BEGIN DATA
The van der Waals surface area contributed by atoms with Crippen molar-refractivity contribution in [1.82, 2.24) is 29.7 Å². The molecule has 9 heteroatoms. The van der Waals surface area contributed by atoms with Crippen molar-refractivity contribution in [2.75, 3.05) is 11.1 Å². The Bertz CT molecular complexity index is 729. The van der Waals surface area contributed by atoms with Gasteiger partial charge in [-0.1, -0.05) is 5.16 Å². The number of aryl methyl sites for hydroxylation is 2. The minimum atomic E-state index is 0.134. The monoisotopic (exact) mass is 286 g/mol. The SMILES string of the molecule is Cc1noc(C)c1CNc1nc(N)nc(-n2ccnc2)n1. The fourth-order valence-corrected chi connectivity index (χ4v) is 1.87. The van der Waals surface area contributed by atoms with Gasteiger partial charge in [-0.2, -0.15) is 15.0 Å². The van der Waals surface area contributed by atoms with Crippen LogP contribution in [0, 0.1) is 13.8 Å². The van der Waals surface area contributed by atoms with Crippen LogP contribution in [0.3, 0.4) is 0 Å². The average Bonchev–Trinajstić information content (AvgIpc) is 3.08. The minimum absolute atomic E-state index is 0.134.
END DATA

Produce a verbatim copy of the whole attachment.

The van der Waals surface area contributed by atoms with Crippen molar-refractivity contribution in [1.82, 2.24) is 29.7 Å². The molecule has 9 heteroatoms. The van der Waals surface area contributed by atoms with Crippen molar-refractivity contribution in [2.75, 3.05) is 11.1 Å². The Bertz CT molecular complexity index is 729. The van der Waals surface area contributed by atoms with Gasteiger partial charge in [-0.1, -0.05) is 5.16 Å². The number of aryl methyl sites for hydroxylation is 2. The minimum atomic E-state index is 0.134. The monoisotopic (exact) mass is 286 g/mol. The SMILES string of the molecule is Cc1noc(C)c1CNc1nc(N)nc(-n2ccnc2)n1. The fourth-order valence-corrected chi connectivity index (χ4v) is 1.87. The van der Waals surface area contributed by atoms with Gasteiger partial charge in [-0.2, -0.15) is 15.0 Å². The van der Waals surface area contributed by atoms with Crippen LogP contribution in [0, 0.1) is 13.8 Å². The van der Waals surface area contributed by atoms with Crippen LogP contribution in [0.3, 0.4) is 0 Å². The average Bonchev–Trinajstić information content (AvgIpc) is 3.08. The minimum absolute atomic E-state index is 0.134.